In addition to the exemption structure, Congress enacted legal incentives to attract more debtors to Chapter 13. These incentives included a broader discharge in Chapter 13, something attractive only to debtors with problems under the Chapter 7 scheme. 11 U.S.C. §§ 525, 727, 1328. Our interviews with judges and attorneys suggested that the legal (as opposed to economic) incentives to use Chapter 13 (or to avoid Chapter 7) were rarely used. The data permit us to test the direct impact of some of the extra incentives. Some reasons for avoiding Chapter 7 or for entering Chapter 13 could not be tested because the files contained no relevant information. For example, we could not tell if the debtor or attorney feared that a debt might be claimed as a fraud by embezzlement and not be eligible for discharge in Chapter 7 but dischargeable in Chapter 13. Other reasons, however, we were able to examine. Virtually no debtors had filed bankruptcy within the previous six years. The broader discharge in Chapter 13 might be more attractive to persons with educational loans or with intentional tort debts, neither of which can be discharged in Chapter 7 but both of which can be discharged in Chapter 13. Contrary to expectations, petitioners in Chapter 7 and Chapter 13 were equally likely to report educational loans (t= −1.56). Furthermore, Chapter 7 debtors were significantly more likely to report tort debt (t= 3.33, p= .00) of any kind, including both intentional tort debts, which can only be discharged in Chapter 13, and ordinary tort debt, which can be discharged in either chapter. We separately coded data on intentional torts, when the files gave enough information from which we could draw this inference reliably. Seven debtors with pending intentional tort suits were in Chapter 7, and 27 of 32 cases reporting other or undetermined tort cases pending were in Chapter 7. The Chapter 13 forms collect much less information on pending lawsuits than do Chapter 7 forms. Nevertheless, these data suggest that neither educational loans nor torts lead people to file Chapter 13. The circumstances may vary, but many debts involving fraud are not dischargeable in Chapter 7. We could not detect any cases of fraud, nor did we find any creditor objections to a debtor's discharge based on an allegation of fraud. Having lost or destroyed financial records or having transferred property within the preceding year could be an indication of fraud. The data show that debtors who had lost or destroyed records were significantly more likely to be in Chapter 7 (t= 3.82, p= .00). Those who had transferred property were equally likely to be in Chapter 7 or Chapter 13 (t= −0.55). Again, these indicators did not have the expected association with Chapter 13. Chapter 13 can offer some protection to a nonspouse co-debtor, protection not available in Chapter 7. Here we found a split in the expected direction. Chapter 13 petitioners were significantly more likely than Chapter 7 petitioners to have a nonspouse cc-debtor (t= −3.09, p= .000). Relatively few cases were involved, however: 66 cases in Chapter 7 and 71 cases in Chapter 13. Finally, we examined the choice of chapter for debtors who had any one of these conditions, and found that Chapter 7 and Chapter 13 debtors were equally likely to have at least one such condition (t= −0.42). It appears that the additional incentives, to the extent they can be tested directly, have negligible influence on debtor behavior. They certainly have no demonstrable influence on sorting can-pay from can't-pay debtors.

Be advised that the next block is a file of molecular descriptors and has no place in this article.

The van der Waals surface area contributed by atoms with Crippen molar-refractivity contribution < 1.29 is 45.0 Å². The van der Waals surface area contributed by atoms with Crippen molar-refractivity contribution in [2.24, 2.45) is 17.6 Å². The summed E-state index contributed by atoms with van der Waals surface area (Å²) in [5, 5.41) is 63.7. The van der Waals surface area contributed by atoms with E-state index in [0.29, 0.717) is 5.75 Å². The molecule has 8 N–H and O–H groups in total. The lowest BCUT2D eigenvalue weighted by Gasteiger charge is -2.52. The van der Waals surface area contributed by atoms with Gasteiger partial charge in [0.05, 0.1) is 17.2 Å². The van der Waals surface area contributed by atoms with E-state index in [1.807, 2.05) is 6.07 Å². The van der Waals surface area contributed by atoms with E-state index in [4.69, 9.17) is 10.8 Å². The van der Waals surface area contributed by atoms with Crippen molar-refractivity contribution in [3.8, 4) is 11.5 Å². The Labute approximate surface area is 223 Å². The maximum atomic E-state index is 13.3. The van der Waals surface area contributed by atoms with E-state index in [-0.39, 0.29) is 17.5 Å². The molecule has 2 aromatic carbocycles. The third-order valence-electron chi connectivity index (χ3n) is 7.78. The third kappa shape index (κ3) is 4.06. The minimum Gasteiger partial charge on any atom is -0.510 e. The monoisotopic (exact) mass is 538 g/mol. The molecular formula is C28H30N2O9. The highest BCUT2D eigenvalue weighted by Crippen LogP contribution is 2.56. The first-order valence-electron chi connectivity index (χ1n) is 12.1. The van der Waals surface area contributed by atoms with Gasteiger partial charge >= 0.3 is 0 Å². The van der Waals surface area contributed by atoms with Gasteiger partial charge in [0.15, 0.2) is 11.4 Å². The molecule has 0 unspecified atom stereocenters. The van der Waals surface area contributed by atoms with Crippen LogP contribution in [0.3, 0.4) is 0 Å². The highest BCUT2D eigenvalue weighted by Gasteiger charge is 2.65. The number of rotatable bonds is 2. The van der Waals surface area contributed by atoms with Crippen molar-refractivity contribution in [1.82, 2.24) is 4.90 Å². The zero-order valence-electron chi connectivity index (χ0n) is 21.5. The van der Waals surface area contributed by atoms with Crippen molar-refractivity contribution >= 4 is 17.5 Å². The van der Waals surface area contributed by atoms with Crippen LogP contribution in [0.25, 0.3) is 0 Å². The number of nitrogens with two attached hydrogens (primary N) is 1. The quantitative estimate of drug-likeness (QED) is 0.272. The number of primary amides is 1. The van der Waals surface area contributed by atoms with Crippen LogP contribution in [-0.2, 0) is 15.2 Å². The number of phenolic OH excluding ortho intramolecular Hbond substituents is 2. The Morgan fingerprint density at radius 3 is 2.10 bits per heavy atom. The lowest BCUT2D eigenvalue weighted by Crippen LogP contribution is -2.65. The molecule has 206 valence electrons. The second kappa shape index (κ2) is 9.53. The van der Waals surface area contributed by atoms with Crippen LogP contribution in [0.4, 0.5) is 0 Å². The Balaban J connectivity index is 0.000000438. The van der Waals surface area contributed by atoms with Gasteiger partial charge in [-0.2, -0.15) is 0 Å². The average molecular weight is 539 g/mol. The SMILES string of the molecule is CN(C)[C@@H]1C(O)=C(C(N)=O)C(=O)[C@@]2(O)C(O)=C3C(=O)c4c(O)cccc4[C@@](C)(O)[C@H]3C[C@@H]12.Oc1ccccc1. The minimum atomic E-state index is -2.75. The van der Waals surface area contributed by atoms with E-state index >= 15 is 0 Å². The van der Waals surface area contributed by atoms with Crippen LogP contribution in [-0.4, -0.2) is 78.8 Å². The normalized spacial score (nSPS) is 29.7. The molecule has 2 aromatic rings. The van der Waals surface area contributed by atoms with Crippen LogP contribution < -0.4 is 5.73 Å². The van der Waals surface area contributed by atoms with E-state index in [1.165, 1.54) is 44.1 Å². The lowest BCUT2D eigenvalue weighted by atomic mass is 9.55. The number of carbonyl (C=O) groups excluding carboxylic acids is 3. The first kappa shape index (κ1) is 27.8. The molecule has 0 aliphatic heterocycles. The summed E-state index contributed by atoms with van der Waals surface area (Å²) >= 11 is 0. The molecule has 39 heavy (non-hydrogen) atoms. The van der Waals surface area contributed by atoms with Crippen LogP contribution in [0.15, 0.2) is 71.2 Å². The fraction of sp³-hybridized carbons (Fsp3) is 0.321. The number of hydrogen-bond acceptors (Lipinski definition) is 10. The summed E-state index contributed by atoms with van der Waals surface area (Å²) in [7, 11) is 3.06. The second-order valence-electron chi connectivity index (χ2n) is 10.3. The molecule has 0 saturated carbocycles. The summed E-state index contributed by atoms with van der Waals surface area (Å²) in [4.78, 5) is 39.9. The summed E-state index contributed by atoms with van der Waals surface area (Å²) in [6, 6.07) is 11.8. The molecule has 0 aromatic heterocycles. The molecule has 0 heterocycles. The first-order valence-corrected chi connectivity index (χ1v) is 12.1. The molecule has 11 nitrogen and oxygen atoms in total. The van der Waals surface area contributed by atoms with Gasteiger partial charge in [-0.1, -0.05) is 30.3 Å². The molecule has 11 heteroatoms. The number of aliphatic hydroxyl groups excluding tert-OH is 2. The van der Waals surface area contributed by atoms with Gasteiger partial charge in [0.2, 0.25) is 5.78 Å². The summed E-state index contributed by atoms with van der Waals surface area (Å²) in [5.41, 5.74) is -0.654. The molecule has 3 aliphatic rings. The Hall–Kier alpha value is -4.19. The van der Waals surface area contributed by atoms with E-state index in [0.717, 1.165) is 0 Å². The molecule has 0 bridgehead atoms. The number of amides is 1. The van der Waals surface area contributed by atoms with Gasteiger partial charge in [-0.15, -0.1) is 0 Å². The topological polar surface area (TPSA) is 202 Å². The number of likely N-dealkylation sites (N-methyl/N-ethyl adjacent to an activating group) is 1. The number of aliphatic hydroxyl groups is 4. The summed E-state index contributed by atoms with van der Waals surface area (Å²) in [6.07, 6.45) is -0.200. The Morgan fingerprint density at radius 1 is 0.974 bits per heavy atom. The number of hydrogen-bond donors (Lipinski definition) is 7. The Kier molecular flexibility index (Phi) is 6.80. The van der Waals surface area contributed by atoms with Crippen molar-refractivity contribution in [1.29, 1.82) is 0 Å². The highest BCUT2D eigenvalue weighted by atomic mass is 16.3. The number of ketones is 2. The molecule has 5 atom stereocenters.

See Boyes & Faith, 29 J. Law & Econ.; Peterson & Akoi, 35 J. Econ. & Bus.; Shepard, 27 J. Law & Econ. (all cited in note 29). Those without statistical studies have also concluded that incentives in the new laws caused the rise in bankruptcy filings. See, e.g., Woodward & Woodward, 88 Com. L.J. at 311 (cited in note 29).
See, e.g., Vukowich, 71 Geo. L.J. at 1153 (cited in note 21), who explains: The exemption policy should be modified by reducing bankruptcy exemptions. Reducing exemptions would have major benefits. First, the number of bankruptcy filings should decline because reducing exemptions would make bankruptcy more costly. Some debtors who now can file in chapter 7, obtaining a discharge and retaining all or most of their assets under the current exemption policy, would not file if they had to surrender some valued assets. These debtors instead will resolve their financial problems outside of bankruptcy, thereby increasing the level of debt repayment. Second, egregious cases, in which large amounts of debt are discharged while debtors retain significant wealth, would be eliminated. Third, and affecting many cases, debtors with nonexempt assets would have a stronger incentive to file in chapter 13, which permits debtors to retain all their property. Fourth, this approach would result in larger payments in chapter 13 to creditors with unsecured claims. Id.